The following configurations are effectively the same as if pinning is not applied:

  • If you set I_MPI_PIN_DOMAIN=auto and a single process is running on a node (for example, due to I_MPI_PERHOST=1)

  • I_MPI_PIN_DOMAIN=node

If you do not want the process to be migrated between sockets on a multi-socket platform, specify the domain size as I_MPI_PIN_DOMAIN=socket or smaller.

You can also use I_MPI_PIN_PROCESSOR_LIST, which produces a single-cpu process affinity mask for each rank (the affinity mask is supposed to be automatically adjusted in presence of IBA* HCA).

See the following model of a symmetric multiprocessing (SMP) node in the examples:

Figure 3.2-2 Model of a Node

The figure above represents the SMP node model with a total of 8 cores on 2 sockets. Intel® Hyper-Threading Technology is disabled. Core pairs of the same color share the L2 cache.

Figure 3.2-3 mpirun -n 2 -env I_MPI_PIN_DOMAIN socket ./a.out

In Figure 3.2-3, two domains are defined according to the number of sockets. Process rank 0 can migrate on all cores on the 0-th socket. Process rank 1 can migrate on all cores on the first socket.

Figure 3.2-4 mpirun -n 4 -env I_MPI_PIN_DOMAIN cache2 ./a.out

In Figure 3.2-4, four domains are defined according to the amount of common L2 caches. Process rank 0 runs on cores {0,4} that share an L2 cache. Process rank 1 runs on cores {1,5} that share an L2 cache as well, and so on.

Figure 3.2-5 mpirun -n 2 -env I_MPI_PIN_DOMAIN 4:platform ./a.out

In Figure 3.2-5, two domains with size=4 are defined. The first domain contains cores {0,1,2,3}, and the second domain contains cores {4,5,6,7}. Domain members (cores) have consecutive numbering as defined by the platform option.

Figure 3.2-6 mpirun -n 4 -env I_MPI_PIN_DOMAIN auto:scatter ./a.out

In Figure 3.2-6, domain size=2 (defined by the number of CPUs=8 / number of processes=4), scatter layout. Four domains {0,2}, {1,3}, {4,6}, {5,7} are defined. Domain members do not share any common resources.

Figure 3.2-7 setenv OMP_NUM_THREADS=2
mpirun -n 4 -env I_MPI_PIN_DOMAIN omp:platform ./a.out

In Figure 3.2-7, domain size=2 (defined by OMP_NUM_THREADS=2), platform layout. Four domains {0,1}, {2,3}, {4,5}, {6,7} are defined. Domain members (cores) have consecutive numbering.

Figure 3.2-8 mpirun -n 2 -env I_MPI_PIN_DOMAIN [0x55,0xaa] ./a.out

In Figure 3.2-8 (the example for I_MPI_PIN_DOMAIN=<masklist>), the first domain is defined by the 0x55 mask. It contains all cores with even numbers {0,2,4,6}. The second domain is defined by the 0xAA mask. It contains all cores with odd numbers {1,3,5,7}.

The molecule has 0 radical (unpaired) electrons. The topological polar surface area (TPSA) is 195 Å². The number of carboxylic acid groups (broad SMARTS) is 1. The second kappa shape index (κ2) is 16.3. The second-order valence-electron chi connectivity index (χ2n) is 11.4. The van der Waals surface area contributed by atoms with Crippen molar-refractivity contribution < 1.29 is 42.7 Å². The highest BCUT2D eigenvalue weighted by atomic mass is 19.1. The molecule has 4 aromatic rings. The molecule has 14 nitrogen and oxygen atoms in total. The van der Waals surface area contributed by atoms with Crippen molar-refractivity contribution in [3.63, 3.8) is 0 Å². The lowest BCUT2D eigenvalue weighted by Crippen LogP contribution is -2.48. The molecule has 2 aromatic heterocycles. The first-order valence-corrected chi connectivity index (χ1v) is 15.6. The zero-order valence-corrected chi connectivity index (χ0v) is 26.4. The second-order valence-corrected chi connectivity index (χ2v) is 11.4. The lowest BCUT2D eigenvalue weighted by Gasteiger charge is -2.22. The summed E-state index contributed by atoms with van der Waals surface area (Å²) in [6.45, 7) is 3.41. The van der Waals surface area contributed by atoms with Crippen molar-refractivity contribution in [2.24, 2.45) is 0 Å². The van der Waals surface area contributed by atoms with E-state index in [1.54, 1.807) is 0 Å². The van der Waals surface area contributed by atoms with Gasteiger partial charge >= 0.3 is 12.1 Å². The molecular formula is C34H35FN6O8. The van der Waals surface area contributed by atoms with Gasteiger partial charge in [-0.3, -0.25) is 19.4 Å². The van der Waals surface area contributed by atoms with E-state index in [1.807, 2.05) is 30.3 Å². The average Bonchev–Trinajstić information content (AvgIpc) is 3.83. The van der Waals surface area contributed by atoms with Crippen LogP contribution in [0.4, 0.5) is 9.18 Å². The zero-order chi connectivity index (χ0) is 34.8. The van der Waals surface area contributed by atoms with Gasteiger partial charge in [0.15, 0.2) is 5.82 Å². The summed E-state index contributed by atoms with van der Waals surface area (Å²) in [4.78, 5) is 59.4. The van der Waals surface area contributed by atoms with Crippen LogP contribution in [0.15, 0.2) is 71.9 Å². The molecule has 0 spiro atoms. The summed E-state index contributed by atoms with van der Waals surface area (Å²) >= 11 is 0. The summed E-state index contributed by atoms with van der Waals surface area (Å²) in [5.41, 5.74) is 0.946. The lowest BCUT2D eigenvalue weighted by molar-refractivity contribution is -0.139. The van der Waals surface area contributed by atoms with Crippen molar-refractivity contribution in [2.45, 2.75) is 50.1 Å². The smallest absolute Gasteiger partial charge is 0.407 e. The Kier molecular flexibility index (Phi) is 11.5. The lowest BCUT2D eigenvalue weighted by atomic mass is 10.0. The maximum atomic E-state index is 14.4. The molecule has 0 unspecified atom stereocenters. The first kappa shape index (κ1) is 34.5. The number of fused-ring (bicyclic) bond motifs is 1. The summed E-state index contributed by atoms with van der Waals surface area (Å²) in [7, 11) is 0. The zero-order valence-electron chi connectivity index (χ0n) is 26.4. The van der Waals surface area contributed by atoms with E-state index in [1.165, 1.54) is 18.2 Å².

I_MPI_PIN_ORDER

Set this environment variable to define the mapping order for MPI processes to domains as specified by the I_MPI_PIN_DOMAIN environment variable.

Syntax

I_MPI_PIN_ORDER=<order>

Arguments

<order>

Specify the ranking order

range

The domains are ordered according to the processor's BIOS numbering. This is a platform-dependent numbering

scatter

The domains are ordered so that adjacent domains have minimal sharing of common resources

compact

The domains are ordered so that adjacent domains share common resources as much as possible. This is the default value

spread

The domains are ordered consecutively with the possibility not to share common resources

bunch

The processes are mapped proportionally to sockets and the domains are ordered as close as possible on the sockets

Description

The optimal setting for this environment variable is application-specific. If adjacent MPI processes prefer to share common resources, such as cores, caches, sockets, FSB, use the compact or bunch values. Otherwise, use the scatter or spread values. Use the range value as needed. For detail information and examples about these values, see the Arguments table and the Example section of I_MPI_PIN_ORDER in this topic.

The options scatter, compact, spread and bunch are available for both Intel® and non-Intel microprocessors, but they may perform additional optimizations for Intel microprocessors than they perform for non-Intel microprocessors.

Examples

For the following configuration:

  • Two socket nodes with four cores and a shared L2 cache for corresponding core pairs.

  • 4 MPI processes you want to run on the node using the settings below.

Compact order:

I_MPI_PIN_DOMAIN=2
I_MPI_PIN_ORDER=compact

Figure 3.2-9 Compact Order Example

Scatter order:

I_MPI_PIN_DOMAIN=2
I_MPI_PIN_ORDER
=scatter

Figure 3.2-10 Scatter Order Example

Spread order:

I_MPI_PIN_DOMAIN=2
I_MPI_PIN_ORDER
=spread

Figure 3.2-11 Spread Order Example

Bunch order:

I_MPI_PIN_DOMAIN=2
I_MPI_PIN_ORDER
=bunch

Figure 3.2-12 Bunch Order Example

For more complete information about compiler optimizations, see our Optimization Notice.